• P is the gauge pressure in the bladder (measured against the environment external to the actuator).

  • L is the length of the actuator (the distance between the mechanical ports R and C.

  • l is the natural length of a braid (before it is stretched in a pressurized bladder). The braids, as they are wound about the longitudinal axis of the actuator, are always longer than the actuator itself).

The maximum theoretical diameter of the actuator is defined as:

DM=lnπ,

where n is the number of turns that a braid makes about the longitudinal axis of the actuator.

Implicit in the Chou-Hannaford equation are the assumptions of infinitely thin bladder and shell and of inelastic braids incapable of stretching. Both assumptions can lower the accuracy of the model and are corrected for in this block. The correction for the stretching in a braid replaces the constant length l with the variable length l*:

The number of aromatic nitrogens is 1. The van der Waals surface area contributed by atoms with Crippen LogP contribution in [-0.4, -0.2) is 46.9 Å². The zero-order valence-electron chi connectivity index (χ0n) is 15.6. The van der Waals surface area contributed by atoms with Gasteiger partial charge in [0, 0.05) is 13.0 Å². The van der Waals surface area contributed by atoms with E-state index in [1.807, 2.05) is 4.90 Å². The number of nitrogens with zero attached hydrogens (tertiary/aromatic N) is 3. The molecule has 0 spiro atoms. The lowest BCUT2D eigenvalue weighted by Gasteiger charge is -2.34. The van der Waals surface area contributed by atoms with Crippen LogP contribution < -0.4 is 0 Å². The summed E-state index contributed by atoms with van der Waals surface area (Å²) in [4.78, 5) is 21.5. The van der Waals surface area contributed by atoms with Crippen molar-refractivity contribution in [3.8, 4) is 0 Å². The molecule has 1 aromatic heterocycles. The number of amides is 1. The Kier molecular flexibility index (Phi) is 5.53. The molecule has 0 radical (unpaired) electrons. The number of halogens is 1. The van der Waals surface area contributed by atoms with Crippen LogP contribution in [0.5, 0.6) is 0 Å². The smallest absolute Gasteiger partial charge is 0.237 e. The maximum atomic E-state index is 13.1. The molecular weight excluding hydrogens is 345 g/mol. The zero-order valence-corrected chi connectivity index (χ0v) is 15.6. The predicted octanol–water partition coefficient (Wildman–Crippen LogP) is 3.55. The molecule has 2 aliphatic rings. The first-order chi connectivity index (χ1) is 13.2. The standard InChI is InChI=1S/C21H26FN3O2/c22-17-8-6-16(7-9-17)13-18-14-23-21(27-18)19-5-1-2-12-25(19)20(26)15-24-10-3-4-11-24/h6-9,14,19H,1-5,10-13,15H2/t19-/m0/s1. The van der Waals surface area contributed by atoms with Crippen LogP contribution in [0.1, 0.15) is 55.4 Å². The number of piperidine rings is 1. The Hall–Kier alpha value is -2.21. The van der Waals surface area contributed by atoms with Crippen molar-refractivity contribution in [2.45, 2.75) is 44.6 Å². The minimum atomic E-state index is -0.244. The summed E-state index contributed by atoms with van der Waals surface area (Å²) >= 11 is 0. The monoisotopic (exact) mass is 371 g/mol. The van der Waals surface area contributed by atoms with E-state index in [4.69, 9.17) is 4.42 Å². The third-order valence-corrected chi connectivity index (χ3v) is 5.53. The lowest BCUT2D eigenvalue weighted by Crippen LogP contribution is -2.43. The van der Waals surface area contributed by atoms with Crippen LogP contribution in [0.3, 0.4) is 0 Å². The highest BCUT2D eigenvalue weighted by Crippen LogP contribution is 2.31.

l*=Cl+(Cl)2+12L2(C+1)2(C+1)+2nPD2Ed,

where l is the natural length of a braid used in the original Chou-Hannaford equation and:

  • C is a correction term for braid stretching.

  • E is Young's modulus of elasticity for the material of the braids.

  • d is the diameter of a strand in a braid (each braid being a bundle of tightly intertwined strands).

The correction term for braid stretching is defined as:

C=n2π2Ed2NPlL,

where N is the total number strands in the braided shell. The correction for the thickness of the bladder and shell adds to the total actuator force the factor:

FT=πP[t(2DDM2D)t2]

where t is the aggregate thickness of the bladder and shell and the subscript T denotes the correction for thickness. The total actuator force is:

F=FH-F+FT,

where the strand length used in the calculation of the Chou-Hannaford term is the variable l*. This force is counteracted at the limits of extension and contraction by translational hard stops. These are modeled as described for the Translational Hard Stop block.